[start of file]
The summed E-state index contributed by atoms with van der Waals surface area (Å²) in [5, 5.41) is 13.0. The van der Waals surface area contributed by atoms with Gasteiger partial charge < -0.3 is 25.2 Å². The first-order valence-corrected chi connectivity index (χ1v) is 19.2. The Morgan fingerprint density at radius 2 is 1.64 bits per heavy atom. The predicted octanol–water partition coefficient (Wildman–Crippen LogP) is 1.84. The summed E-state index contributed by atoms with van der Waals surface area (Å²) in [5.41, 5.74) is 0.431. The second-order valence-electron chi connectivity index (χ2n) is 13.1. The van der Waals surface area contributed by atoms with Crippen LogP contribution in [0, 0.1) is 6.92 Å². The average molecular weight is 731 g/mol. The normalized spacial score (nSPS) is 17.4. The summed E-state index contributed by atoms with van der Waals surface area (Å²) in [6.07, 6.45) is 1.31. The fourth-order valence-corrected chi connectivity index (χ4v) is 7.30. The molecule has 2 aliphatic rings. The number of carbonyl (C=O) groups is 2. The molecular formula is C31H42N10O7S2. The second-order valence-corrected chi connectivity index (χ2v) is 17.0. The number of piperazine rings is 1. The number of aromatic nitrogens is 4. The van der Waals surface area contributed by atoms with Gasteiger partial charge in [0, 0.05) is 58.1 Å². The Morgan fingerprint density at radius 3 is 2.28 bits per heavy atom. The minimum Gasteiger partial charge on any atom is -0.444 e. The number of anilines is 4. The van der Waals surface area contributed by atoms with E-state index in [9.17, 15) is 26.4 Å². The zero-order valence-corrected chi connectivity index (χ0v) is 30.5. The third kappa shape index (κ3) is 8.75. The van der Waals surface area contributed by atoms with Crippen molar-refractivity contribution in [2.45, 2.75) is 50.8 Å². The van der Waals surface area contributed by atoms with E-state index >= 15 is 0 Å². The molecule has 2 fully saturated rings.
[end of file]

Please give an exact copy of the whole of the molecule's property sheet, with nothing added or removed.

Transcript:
The summed E-state index contributed by atoms with van der Waals surface area (Å²) in [5, 5.41) is 13.0. The van der Waals surface area contributed by atoms with Gasteiger partial charge < -0.3 is 25.2 Å². The first-order valence-corrected chi connectivity index (χ1v) is 19.2. The Morgan fingerprint density at radius 2 is 1.64 bits per heavy atom. The predicted octanol–water partition coefficient (Wildman–Crippen LogP) is 1.84. The summed E-state index contributed by atoms with van der Waals surface area (Å²) in [5.41, 5.74) is 0.431. The second-order valence-electron chi connectivity index (χ2n) is 13.1. The van der Waals surface area contributed by atoms with Crippen LogP contribution in [0, 0.1) is 6.92 Å². The average molecular weight is 731 g/mol. The normalized spacial score (nSPS) is 17.4. The summed E-state index contributed by atoms with van der Waals surface area (Å²) in [6.07, 6.45) is 1.31. The fourth-order valence-corrected chi connectivity index (χ4v) is 7.30. The molecule has 2 aliphatic rings. The number of carbonyl (C=O) groups is 2. The molecular formula is C31H42N10O7S2. The second-order valence-corrected chi connectivity index (χ2v) is 17.0. The number of piperazine rings is 1. The number of aromatic nitrogens is 4. The van der Waals surface area contributed by atoms with Gasteiger partial charge in [0, 0.05) is 58.1 Å². The Morgan fingerprint density at radius 3 is 2.28 bits per heavy atom. The minimum Gasteiger partial charge on any atom is -0.444 e. The number of anilines is 4. The van der Waals surface area contributed by atoms with E-state index in [9.17, 15) is 26.4 Å². The zero-order valence-corrected chi connectivity index (χ0v) is 30.5. The third kappa shape index (κ3) is 8.75. The van der Waals surface area contributed by atoms with Crippen molar-refractivity contribution in [2.45, 2.75) is 50.8 Å². The van der Waals surface area contributed by atoms with E-state index >= 15 is 0 Å². The molecule has 2 fully saturated rings.